Thus, in this background where neither the statute nor the tribunal in any matter under the code has recognized it as an exception, the authors are of the opinion that the tribunal cannot carve out ‘public interest’ as an exception to the code when the present case itself falls outside the purview of the Code.

Besides, the code provides for equitable treatment of different classes of creditors and not their equal treatment by paying them the same amounts under the resolution plan. This distinction between the operational and financial creditors, secured and unsecured creditors has been recognised in various judgments which note no such exception as public interest whatsoever. Therefore, the tribunal cannot make an exception of ‘public interest’ in favour of any of the stakeholders that never existed in the Code.

IL&FS case has no bearing on the settled principles

The conundrum with respect to the hierarchy of creditors under the Code was put to rest in the case of Essar Steel India Ltd. v. Satish Kumar Gupta.[xviii] The NCLAT’s order in the IL&FS case, however, has no bearing on their hierarchy because the Code remains inapplicable to the IL&FS case. Any conclusions drawn by the tribunal with reference to the code are limited to IL&FS and its group entities and cannot be used to draw an interpretation of the Code or of any principles enlisted thereunder.

In the Essar Steel case, the SC had upheld the ‘commercial wisdom’ of the CoC consisting of financial creditors as sacrosanct and supreme. The Court reiterated that the CoC shall assess the feasibility and viability of the resolution plan which includes the manner of distribution of funds amongst different classes of creditors.[xix] It also noted that the authority of CoC cannot be subjected to judicial review once the CoC approves a resolution plan keeping in mind the interest of all the stakeholders and the intent of code i.e. maximisation of the value of the assets.[xx]


The tribunal in the IL&FS case took notable measures to address the novel issues arising before it, related to mismanagement of affairs and acts which are detrimental to the interests of the public within the group companies. Since neither the Code nor any principles thereunder were applicable to the special case of IL &FS, a remedy was sought under the provisions of the Companies Act, 2013, in pursuance of which the tribunal exercised its wide and discretionary powers under Section 242 of the Act,  and decided not to follow the waterfall mechanism for the distribution of assets.

We conclude that NCLAT has rightly approved the resolution plan and this in no way alters the legal principles of the creditor hierarchy laid down under the Code and the judgment of Essar Steel.  However, it faltered in its reasoning by citing ‘public interest’ as an exception which does not exist anywhere in the Code. Lastly, the complexities of the case also reiterate the need to introduce a proper resolution framework for Group Companies in India. Therefore, the IL&FS case, though important, does not become an exception to the general principles of the Insolvency Resolution Framework in India.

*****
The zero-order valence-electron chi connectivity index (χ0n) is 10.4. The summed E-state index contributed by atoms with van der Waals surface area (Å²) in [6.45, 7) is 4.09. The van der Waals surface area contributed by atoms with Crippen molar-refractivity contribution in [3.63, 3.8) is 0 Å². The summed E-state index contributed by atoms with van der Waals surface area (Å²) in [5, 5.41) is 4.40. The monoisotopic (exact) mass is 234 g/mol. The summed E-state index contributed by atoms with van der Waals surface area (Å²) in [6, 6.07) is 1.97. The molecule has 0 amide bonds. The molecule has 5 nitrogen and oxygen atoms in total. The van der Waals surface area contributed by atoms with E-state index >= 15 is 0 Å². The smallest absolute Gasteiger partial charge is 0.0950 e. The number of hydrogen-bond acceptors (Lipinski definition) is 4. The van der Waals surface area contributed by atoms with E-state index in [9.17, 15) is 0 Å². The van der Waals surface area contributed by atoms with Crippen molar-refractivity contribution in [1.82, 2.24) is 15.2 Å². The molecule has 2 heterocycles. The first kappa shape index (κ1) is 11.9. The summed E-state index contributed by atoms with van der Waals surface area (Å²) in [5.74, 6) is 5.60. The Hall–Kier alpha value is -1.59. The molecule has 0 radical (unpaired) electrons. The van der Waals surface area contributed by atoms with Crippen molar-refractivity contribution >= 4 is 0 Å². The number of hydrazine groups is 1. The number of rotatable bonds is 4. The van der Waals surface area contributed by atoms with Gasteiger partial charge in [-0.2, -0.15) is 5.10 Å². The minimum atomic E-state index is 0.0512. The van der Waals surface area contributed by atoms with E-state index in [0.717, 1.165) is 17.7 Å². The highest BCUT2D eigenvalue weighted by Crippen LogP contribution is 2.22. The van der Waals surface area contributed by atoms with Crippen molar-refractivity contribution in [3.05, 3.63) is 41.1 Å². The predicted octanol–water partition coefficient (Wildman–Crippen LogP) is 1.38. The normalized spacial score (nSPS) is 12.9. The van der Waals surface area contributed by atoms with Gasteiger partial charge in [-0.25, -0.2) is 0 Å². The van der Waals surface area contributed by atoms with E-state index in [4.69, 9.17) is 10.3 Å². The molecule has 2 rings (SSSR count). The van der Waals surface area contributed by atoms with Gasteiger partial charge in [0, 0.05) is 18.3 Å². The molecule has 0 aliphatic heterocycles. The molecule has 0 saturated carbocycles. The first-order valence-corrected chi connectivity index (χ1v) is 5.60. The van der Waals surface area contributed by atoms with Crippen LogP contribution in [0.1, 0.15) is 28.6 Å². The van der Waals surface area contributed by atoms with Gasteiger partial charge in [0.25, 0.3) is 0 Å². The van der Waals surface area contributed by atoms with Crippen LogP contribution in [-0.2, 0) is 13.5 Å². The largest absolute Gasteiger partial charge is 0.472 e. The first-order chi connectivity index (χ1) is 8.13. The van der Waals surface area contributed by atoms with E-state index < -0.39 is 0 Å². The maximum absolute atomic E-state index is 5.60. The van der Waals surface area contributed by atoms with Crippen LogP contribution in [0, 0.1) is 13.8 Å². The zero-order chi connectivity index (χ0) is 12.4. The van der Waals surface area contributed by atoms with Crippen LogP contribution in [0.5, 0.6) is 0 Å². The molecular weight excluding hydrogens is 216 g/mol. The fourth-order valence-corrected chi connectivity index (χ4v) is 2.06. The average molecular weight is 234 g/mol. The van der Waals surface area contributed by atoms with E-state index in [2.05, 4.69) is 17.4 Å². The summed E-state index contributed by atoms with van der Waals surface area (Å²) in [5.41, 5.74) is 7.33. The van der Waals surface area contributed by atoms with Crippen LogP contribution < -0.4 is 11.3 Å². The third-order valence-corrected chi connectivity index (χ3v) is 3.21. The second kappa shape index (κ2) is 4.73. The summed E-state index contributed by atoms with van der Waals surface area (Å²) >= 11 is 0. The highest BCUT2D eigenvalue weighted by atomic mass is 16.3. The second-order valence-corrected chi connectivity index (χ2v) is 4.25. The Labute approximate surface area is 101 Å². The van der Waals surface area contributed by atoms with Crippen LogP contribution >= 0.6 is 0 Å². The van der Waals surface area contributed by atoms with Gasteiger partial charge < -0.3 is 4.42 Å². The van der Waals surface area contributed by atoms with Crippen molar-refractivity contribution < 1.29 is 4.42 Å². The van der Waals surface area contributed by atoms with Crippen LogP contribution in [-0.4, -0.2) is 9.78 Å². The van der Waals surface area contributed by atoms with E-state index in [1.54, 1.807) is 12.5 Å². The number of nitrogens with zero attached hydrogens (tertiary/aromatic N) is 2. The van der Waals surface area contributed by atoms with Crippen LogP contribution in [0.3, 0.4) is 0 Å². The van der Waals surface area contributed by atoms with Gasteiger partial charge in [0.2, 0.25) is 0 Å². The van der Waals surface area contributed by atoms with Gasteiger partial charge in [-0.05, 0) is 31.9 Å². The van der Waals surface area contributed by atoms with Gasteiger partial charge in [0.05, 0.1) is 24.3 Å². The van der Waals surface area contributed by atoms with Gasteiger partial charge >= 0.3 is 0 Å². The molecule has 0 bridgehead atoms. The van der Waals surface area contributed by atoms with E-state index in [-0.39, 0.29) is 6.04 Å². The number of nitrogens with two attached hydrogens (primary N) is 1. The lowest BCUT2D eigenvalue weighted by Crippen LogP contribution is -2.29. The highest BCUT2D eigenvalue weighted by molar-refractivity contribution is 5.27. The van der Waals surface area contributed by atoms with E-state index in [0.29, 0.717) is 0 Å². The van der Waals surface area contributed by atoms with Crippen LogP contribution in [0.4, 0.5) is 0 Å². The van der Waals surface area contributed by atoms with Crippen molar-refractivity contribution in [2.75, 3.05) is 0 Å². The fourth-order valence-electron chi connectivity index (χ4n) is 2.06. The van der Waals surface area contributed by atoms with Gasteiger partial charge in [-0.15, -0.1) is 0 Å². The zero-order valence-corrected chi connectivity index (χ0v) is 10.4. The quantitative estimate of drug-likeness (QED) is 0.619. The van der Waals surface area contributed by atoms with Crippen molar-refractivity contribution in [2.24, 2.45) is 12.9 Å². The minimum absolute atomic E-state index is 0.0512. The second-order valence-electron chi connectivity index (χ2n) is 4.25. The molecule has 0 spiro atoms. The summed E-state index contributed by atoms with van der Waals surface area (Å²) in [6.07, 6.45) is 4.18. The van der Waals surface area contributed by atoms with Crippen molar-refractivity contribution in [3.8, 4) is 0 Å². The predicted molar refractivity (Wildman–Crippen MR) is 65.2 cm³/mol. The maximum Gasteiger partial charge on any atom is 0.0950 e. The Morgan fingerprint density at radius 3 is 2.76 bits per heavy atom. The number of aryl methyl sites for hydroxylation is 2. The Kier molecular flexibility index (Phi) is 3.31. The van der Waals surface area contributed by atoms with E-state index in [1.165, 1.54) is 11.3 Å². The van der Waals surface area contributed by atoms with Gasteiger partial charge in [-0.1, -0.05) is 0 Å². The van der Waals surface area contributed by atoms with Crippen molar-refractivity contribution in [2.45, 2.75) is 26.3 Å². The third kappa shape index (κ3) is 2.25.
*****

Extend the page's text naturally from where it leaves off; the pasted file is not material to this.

[i] GK Kapoor & Sanjay Dhamija, Company Law And Practice Book 430 (24th ed., Taxmann 2019).

[ii] Amritsar Swadeshi Woollen Mills Private Limited v. Vinod Krishan Khanna, 2019 SCC OnLine NCLAT 166.

[iii] Sanjeev Agrawal v. Shri Omkaleshwar Coloniseers Pvt. Ltd., (2017) 139 CLA 434.

[iv] Sangramsinha P. Gaekwad v. Shantadevi P. Gaekwad, (2005) 11 SCC 314.

[v] The Companies Act, 2013, § 242.

[vi] Union of India v. Infrastructure Leasing & Financial Services Limited, Company Appeal (AT) No. 346 of 2018.

[vii] Essar Steel (India) Ltd. v. Satish Kumar Gupta, (2020) 8 SCC 531.

[viii] Insolvency and Bankruptcy (Insolvency and Liquidation Proceedings of Financial Service Providers and Application to Adjudicating Authority) Rules, 2019.

[ix] The Insolvency and Bankruptcy Code, 2016, section 3(17).

[x] Embassy Property Developments Pvt. Ltd. v. State of Karnataka, (2020) 13 SCC 308.

[xi] Univalue Projects Pvt. Ltd. v. Union of India, (2020) SCC OnLine Cal 1452.

[xii] The Insolvency and Bankruptcy Code, 2016, Eleventh Schedule.

[xiii] 63 Moon Technology Ltd. v. Union of India, (2019) 18 SCC 401.

[xiv] State of Bihar v. Maharajadhiraja Sir Kameshwar Singh of Darbhanga, (1952) 3 SCR 889, ¶¶1073-1075; Manimegalai v. Special Tehsildar Adi Dravidar Welfare, (2018) 13 SCC 491, ¶14.

[xv] Public Interest, Black’s Law Dictionary (6th ed.1990).

[xvi] U.K., Cork Committee, Cmnd. No. 8558, Insolvency Law and Practice 1734 (London: Her Majesty’s Stationary Office, 1982).

[xvii] Krish Steel and Trading Pvt. Ltd. v. Venkatesan Sankaranarayan, 2020 SCC Online SC 889.

[xviii] Id. at 9.

[xix] Id. ¶ 40.

[xx] Id. ¶ 46; The Insolvency and Bankruptcy Code, 2016, section 30(2).